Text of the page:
European stocks slip as investors bet on continued high US inflation

Surge in consumer prices could sway Fed to tighten monetary policies

In Asia, Hong Kong’s Hang Seng index fell 1.4 per cent, after losing 1.5 per cent on Monday, amid a Chinese government crackdown on the tech and gaming industries and stress in the nation’s property market.

In Asia, Hong Kong’s Hang Seng index fell 1.4 per cent, after losing 1.5 per cent on Monday, amid a Chinese government crackdown on the tech and gaming industries and stress in the nation’s property market.

 

European stock markets dropped as traders anticipated data would show a continued surge in US inflation that may sway the Federal Reserve towards tightening its pandemic-driven loose monetary policies.

The Stoxx Europe 600 index fell 0.3 per cent, although it remained close to a record high driven by the region’s economic rebound from the coronavirus crisis. London’s FTSE 100 lost 0.5 per cent and Germany’s Xetra Dax drifted 0.2 per cent lower.

Futures markets signalled that Wall Street’s S&P 500 would trade flat in early New York dealings.

Inflation

Economists polled by Bloomberg forecast data released later on Tuesday to show headline US consumer prices rose 5.3 per cent in August compared with the same time last year, marking the third consecutive month inflation will have topped 5 per cent.

Federal Reserve officials do not expect to raise interest rates from their current record low level until 2023. Jay Powell, chair of the central bank, has argued that higher inflation is caused by temporary factors related to the pandemic, such as computer chip shortages and shipping disruptions.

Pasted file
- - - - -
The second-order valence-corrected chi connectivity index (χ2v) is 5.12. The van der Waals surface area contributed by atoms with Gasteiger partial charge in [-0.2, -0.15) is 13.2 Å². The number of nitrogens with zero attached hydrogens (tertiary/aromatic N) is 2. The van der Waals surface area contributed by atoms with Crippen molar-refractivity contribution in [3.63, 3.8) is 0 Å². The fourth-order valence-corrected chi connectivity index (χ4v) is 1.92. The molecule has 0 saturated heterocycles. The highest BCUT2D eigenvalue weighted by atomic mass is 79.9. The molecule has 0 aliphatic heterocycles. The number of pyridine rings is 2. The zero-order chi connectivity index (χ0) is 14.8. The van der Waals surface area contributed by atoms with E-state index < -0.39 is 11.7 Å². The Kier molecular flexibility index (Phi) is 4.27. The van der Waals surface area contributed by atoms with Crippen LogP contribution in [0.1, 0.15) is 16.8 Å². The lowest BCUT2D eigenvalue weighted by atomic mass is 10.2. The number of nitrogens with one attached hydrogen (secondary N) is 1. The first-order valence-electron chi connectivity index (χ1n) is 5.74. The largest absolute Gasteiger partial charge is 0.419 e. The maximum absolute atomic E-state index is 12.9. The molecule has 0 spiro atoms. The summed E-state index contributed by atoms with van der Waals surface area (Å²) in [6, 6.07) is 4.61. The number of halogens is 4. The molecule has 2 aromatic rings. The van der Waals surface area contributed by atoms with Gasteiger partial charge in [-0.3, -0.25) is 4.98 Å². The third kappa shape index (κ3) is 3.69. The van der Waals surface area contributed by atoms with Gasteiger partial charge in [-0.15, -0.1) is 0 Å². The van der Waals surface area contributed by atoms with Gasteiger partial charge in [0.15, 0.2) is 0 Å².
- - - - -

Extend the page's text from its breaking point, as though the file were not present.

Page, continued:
But US households now believe inflation will be at 5.2 per cent in a year’s time, according to a survey by the New York Federal Reserve, far exceeding the central bank’s target of price rises averaging 2 per cent over time.

Brent crude, the oil benchmark, rose 0.8 per cent to $74.11 (€62.91) a barrel on Tuesday, heading for its third consecutive day of gains.

US central bank officials in recent days have indicated their willingness to taper the $120 billion of monthly bond purchases the Fed has conducted through the pandemic to lower borrowing costs and boost lending and spending.

Another high inflation print “gives us one more reason to expect that tapering will happen before the end of the year,” said Rebecca Chesworth, head of equities at State Street’s SPDR ETFs business.

A cut in the Fed’s bond purchases was widely predicted, she added, “but what would have more impact is the rate rises that come thereafter.”

The yield on the 10-year US Treasury note, which moves inversely to the price of the government debt security and influences borrowing costs worldwide, added 0.02 percentage points to 1.343 per cent. Germany’s equivalent Bund yield rose 0.02 percentage points to minus 0.303 per cent.

Crackdown

The dollar index, which measures the US currency against six others, fell 0.2 per cent. Sterling gained 0.3 per cent against the dollar to $1.3873 after job vacancy data showed UK employers were rushing to hire new staff just as the government prepares to withdraw pandemic-related wage subsidies.

In Asia, Hong Kong’s Hang Seng index fell 1.4 per cent, after losing 1.5 per cent on Monday, amid a Chinese government crackdown on the tech and gaming industries and stress in the nation’s property market.

The Beijing government plans to break up payments giant Alipay while major Chinese property developer Evergrande is facing a debt crisis. Adding further pressure to the Chinese economy, the important export province of Fujian reported a new outbreak of the highly contagious Delta coronavirus variant.

Ms Chesworth characterised the fact that Western stock markets were not reacting more strongly to the situation in China as “bizarre.”

“I think of the number of times I’ve spoken to clients who are buying into a company because of its exposure to China, but we’re not seeing the reverse of this,” she said. – Copyright The Financial Times Limited 2021